Community-acquired Clostridium difficile infection: an increasing public health threat
Arjun Gupta, Sahil Khanna
Division of Gastroenterology and Hepatology, Mayo Clinic, Rochester, MN, USA
Abstract: There has been a startling shift in the epidemiology of Clostridium difficile infection over the last decade worldwide, and it is now increasingly recognized as a cause of diarrhea in the community. Classically considered a hospital-acquired infection, it has now emerged in populations previously considered to be low-risk and lacking the traditional risk factors for C. difficile infection, such as increased age, hospitalization, and antibiotic exposure. Recent studies have demonstrated great genetic diversity for C. difficile, pointing toward diverse sources and a fluid genome. Environmental sources like food, water, and animals may play an important role in these infections, apart from the role symptomatic patients and asymptomatic carriers play in spore dispersal. Prospective strain typing using highly discriminatory techniques is a possible way to explore the suspected diverse sources of C. difficile infection in the community. Patients with community-acquired C. difficile infection do not necessarily have a good outcome and clinicians should be aware of factors that predict worse outcomes in order to prevent them. This article summarizes the emerging epidemiology, risk factors, and outcomes for community-acquired C. difficile infection.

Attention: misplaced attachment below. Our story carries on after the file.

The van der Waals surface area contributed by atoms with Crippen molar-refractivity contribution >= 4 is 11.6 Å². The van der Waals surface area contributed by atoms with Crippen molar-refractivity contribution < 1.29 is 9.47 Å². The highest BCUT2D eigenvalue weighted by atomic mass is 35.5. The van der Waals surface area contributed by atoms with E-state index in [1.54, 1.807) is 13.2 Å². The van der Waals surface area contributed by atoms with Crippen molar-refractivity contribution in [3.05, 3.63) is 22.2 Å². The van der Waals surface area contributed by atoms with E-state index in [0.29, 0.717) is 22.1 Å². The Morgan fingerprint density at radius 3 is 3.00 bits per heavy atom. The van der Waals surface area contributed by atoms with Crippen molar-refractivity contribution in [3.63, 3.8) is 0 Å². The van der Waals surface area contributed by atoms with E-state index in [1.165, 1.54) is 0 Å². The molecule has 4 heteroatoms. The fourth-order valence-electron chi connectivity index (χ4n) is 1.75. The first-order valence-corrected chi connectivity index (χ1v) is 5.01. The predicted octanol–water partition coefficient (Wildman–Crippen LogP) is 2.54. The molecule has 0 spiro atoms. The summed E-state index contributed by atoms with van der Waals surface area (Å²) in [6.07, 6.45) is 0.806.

Keywords: community acquired infection, Clostridium difficile, epidemiology, risk factors, outcome
Clostridium difficile is the major cause of infectious diarrhea in hospitalized patients1 and the primary infectious cause of pseudomembranous colitis.2 Recent studies have shown increasing incidence, severity, and recurrence rates of C. difficile infection (CDI).3–9 It has recently surpassed methicillin-resistant Staphylococcus aureus as the most common hospital-acquired infection in the USA.10,11 However, in contrast with prior epidemiological studies, CDI is now being increasingly recognized as a cause of diarrhea in the community, especially in younger individuals and in populations lacking the traditional risk factors for CDI, such as hospitalization and antibiotic exposure.3,4,12–14 This review focuses on the epidemiology, increasing importance, novel risk factors, and outcomes for community-acquired CDI.
Epidemiology of community-acquired CDI